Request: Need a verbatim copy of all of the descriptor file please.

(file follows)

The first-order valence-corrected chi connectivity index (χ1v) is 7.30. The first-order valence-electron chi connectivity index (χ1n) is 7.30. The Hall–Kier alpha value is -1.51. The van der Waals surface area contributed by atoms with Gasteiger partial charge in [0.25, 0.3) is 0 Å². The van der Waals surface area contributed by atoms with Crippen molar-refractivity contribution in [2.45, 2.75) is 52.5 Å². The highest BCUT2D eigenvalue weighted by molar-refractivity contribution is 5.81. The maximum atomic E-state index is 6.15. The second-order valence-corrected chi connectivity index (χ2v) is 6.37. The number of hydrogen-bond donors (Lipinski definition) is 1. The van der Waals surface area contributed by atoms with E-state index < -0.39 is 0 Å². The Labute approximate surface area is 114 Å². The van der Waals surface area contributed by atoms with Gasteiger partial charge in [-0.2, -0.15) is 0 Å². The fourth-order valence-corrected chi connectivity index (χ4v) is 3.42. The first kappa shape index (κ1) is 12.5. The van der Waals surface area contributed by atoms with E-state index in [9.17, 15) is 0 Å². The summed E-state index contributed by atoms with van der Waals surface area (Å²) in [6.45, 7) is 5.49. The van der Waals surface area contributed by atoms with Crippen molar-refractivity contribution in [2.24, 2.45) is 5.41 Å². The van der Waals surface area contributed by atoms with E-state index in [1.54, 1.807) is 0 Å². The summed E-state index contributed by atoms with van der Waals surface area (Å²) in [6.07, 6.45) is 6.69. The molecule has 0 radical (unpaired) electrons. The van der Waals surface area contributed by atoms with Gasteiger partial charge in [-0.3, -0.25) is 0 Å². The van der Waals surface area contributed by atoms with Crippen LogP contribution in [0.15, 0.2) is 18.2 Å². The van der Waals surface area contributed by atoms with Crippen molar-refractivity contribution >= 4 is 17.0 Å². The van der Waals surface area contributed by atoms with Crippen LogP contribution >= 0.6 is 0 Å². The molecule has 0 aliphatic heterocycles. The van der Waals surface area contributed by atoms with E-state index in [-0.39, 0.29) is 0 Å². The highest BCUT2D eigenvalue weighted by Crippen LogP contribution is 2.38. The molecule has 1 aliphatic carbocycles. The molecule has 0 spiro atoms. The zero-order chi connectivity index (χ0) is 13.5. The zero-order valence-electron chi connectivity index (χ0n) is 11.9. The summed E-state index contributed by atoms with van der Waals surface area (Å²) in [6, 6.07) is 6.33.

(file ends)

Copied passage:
The first-order valence-corrected chi connectivity index (χ1v) is 7.30. The first-order valence-electron chi connectivity index (χ1n) is 7.30. The Hall–Kier alpha value is -1.51. The van der Waals surface area contributed by atoms with Gasteiger partial charge in [0.25, 0.3) is 0 Å². The van der Waals surface area contributed by atoms with Crippen molar-refractivity contribution in [2.45, 2.75) is 52.5 Å². The highest BCUT2D eigenvalue weighted by molar-refractivity contribution is 5.81. The maximum atomic E-state index is 6.15. The second-order valence-corrected chi connectivity index (χ2v) is 6.37. The number of hydrogen-bond donors (Lipinski definition) is 1. The van der Waals surface area contributed by atoms with E-state index < -0.39 is 0 Å². The Labute approximate surface area is 114 Å². The van der Waals surface area contributed by atoms with Gasteiger partial charge in [-0.2, -0.15) is 0 Å². The fourth-order valence-corrected chi connectivity index (χ4v) is 3.42. The first kappa shape index (κ1) is 12.5. The van der Waals surface area contributed by atoms with E-state index in [9.17, 15) is 0 Å². The summed E-state index contributed by atoms with van der Waals surface area (Å²) in [6.45, 7) is 5.49. The van der Waals surface area contributed by atoms with Crippen molar-refractivity contribution in [2.24, 2.45) is 5.41 Å². The van der Waals surface area contributed by atoms with E-state index in [1.54, 1.807) is 0 Å². The summed E-state index contributed by atoms with van der Waals surface area (Å²) in [6.07, 6.45) is 6.69. The molecule has 0 radical (unpaired) electrons. The van der Waals surface area contributed by atoms with Gasteiger partial charge in [-0.3, -0.25) is 0 Å². The van der Waals surface area contributed by atoms with Crippen LogP contribution in [0.15, 0.2) is 18.2 Å². The van der Waals surface area contributed by atoms with Crippen molar-refractivity contribution >= 4 is 17.0 Å². The van der Waals surface area contributed by atoms with Crippen LogP contribution >= 0.6 is 0 Å². The molecule has 0 aliphatic heterocycles. The van der Waals surface area contributed by atoms with E-state index in [-0.39, 0.29) is 0 Å². The highest BCUT2D eigenvalue weighted by Crippen LogP contribution is 2.38. The molecule has 1 aliphatic carbocycles. The molecule has 0 spiro atoms. The zero-order chi connectivity index (χ0) is 13.5. The zero-order valence-electron chi connectivity index (χ0n) is 11.9. The summed E-state index contributed by atoms with van der Waals surface area (Å²) in [6, 6.07) is 6.33.